|Out-of-Hospital Births Increase After 15-Year Decline, Government Report States |
Press Release from National Partnership for Women & Families
March 5, 2010
Reversing a 15-year trend, the percentage of infants born at home rose slightly in 2005 and remained stable in 2006, according to a report published Wednesday in the Centers for Disease Control and Prevention's National Vital Statistics Reports, USA Today reports. Marian MacDorman, a demographer at CDC's National Center for Health Statistics, said it is not clear what caused the slight increase. Despite the shift, the proportion of births that take place in settings other than a hospital still totals less than 1%.
According to the report, out-of-hospital births accounted for 0.87% of U.S. births in 2004, increasing to 0.9% in 2005 and remaining steady through 2006. In 2006, there were 38,568 out-of-hospital births, of which 24,970 occurred at home and 10,781 occurred in free-standing birth centers.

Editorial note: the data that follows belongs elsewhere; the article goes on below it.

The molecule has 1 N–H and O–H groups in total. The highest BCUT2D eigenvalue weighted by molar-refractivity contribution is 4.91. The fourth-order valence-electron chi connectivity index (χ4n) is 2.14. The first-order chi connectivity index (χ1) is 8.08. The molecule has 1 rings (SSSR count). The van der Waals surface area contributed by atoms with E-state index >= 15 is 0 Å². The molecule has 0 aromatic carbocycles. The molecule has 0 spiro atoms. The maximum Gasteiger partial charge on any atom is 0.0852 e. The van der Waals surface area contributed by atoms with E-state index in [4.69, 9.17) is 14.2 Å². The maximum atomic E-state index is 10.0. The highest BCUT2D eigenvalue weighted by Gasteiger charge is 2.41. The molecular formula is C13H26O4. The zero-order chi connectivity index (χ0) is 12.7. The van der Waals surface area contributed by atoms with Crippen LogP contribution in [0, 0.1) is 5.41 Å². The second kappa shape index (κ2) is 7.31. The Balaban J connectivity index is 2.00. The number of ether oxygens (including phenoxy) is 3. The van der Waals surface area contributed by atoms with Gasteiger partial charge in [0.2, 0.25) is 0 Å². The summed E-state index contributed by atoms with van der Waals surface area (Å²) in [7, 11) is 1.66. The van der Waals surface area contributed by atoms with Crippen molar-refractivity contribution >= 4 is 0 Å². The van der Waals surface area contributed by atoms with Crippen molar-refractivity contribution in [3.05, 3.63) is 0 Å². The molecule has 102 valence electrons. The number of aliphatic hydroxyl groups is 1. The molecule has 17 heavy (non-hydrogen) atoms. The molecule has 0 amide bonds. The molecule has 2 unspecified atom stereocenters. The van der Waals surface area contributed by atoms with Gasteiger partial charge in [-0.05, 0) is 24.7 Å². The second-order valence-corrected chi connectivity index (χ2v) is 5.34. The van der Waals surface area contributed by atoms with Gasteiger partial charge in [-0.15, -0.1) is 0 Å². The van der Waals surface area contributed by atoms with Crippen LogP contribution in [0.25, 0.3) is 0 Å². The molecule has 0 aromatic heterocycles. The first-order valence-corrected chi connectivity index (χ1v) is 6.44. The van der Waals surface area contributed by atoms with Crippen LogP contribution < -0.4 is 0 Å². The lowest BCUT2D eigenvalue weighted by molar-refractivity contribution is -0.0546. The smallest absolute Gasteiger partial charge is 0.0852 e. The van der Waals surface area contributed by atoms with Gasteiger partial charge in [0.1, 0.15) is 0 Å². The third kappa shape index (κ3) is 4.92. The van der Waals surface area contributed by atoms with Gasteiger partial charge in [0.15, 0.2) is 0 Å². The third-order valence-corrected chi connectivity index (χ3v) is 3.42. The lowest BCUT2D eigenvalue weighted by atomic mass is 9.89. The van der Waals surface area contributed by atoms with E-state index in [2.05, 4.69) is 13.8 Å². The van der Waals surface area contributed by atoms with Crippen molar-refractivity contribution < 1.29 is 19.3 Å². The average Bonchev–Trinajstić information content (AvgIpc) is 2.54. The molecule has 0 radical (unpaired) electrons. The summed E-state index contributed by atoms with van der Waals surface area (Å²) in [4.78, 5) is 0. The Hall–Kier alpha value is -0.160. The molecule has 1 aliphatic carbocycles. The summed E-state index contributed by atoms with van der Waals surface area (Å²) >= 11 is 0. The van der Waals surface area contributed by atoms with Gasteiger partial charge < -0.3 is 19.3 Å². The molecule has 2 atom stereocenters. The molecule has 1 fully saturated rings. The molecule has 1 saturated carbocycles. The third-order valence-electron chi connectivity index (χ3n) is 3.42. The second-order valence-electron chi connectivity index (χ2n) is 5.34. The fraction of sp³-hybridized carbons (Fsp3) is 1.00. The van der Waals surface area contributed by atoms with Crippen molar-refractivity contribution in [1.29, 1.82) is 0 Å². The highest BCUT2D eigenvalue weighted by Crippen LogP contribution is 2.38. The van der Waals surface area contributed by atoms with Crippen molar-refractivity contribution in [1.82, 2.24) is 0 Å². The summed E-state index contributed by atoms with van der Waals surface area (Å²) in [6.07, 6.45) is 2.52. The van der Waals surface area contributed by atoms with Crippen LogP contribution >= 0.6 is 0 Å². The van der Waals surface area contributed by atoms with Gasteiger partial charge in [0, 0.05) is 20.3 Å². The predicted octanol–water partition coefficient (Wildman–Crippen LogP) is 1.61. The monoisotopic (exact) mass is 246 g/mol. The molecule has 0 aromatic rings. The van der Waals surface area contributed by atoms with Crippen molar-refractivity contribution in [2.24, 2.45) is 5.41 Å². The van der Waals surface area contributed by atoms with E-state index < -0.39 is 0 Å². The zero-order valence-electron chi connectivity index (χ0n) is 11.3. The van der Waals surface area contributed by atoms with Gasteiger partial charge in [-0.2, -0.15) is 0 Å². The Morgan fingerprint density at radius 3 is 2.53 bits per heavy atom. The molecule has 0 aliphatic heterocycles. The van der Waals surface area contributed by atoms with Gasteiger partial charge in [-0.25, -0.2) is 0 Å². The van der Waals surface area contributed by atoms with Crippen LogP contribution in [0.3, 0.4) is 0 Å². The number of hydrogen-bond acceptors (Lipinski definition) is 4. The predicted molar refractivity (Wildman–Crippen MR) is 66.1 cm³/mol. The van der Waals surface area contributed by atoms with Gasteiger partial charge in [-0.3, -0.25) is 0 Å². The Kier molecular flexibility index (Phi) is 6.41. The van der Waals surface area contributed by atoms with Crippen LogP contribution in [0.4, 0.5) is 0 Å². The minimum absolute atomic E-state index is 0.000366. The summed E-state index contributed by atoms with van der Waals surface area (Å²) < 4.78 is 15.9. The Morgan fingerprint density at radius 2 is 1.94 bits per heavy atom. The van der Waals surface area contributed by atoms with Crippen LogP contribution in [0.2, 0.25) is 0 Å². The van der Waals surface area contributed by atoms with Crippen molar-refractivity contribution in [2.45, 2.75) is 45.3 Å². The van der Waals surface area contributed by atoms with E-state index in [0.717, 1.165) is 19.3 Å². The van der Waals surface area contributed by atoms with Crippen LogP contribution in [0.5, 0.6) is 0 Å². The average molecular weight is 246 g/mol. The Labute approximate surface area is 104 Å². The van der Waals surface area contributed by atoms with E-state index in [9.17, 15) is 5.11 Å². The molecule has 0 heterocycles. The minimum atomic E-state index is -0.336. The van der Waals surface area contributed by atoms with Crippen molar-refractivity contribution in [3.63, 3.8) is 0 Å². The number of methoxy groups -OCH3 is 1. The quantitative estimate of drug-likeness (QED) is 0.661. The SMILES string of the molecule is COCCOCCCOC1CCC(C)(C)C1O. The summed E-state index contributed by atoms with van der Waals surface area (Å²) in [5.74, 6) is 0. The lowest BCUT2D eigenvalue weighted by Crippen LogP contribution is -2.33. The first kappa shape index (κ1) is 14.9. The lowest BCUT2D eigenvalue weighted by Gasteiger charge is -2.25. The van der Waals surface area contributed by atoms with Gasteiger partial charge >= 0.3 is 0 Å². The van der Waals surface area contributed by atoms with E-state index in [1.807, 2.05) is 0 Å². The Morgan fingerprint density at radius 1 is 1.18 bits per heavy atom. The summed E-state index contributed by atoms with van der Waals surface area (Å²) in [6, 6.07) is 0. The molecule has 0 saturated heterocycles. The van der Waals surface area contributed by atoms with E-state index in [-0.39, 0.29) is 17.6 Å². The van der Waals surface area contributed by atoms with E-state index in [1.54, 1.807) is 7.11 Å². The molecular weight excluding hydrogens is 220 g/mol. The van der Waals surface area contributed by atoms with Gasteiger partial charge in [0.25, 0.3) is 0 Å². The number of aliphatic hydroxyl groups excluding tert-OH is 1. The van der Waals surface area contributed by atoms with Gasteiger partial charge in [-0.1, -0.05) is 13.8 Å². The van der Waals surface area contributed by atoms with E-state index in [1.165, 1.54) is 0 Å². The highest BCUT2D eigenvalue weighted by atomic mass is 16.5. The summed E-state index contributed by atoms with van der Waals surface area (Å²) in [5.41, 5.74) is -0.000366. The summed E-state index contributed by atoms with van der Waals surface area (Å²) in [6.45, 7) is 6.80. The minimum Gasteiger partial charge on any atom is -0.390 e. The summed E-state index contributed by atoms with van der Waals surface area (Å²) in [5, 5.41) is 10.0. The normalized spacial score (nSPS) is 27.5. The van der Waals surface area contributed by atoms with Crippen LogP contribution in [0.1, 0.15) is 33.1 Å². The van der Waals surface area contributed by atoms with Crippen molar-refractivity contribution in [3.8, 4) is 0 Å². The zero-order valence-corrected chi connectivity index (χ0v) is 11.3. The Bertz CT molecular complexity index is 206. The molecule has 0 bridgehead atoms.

The report also found that the proportion of out-of-hospital births varied among states. For example, out-of-hospital births represented more than 2% of total births in Vermont and Montana but only 0.2% of total births in Louisiana and Nebraska. MacDorman said factors such as weather, hospital proximity and attitudes toward home birth might account for the state-by-state variations. In addition, the report found that the proportion of home births increased only among non-Hispanic white women, MacDorman said.
Midwives attended the majority of home births in 2006, although more than one-third of home births were delivered by other birth attendants, such as family members or emergency medical technicians, the report said. Physicians attended 7.6% of home births in 2006, a decline from 21.6% in 1990. The American College of Obstetricians and Gynecologists has officially opposed home births since 2007 because of safety concerns. The American Medical Association endorsed ACOG's position the following year.
Infants born out of the hospital were less likely to have low birthweights, be premature or be multiples, suggesting that women are being screened to determine if they are low-risk candidates for home birth, the report said (Rubin, USA Today, 3/3)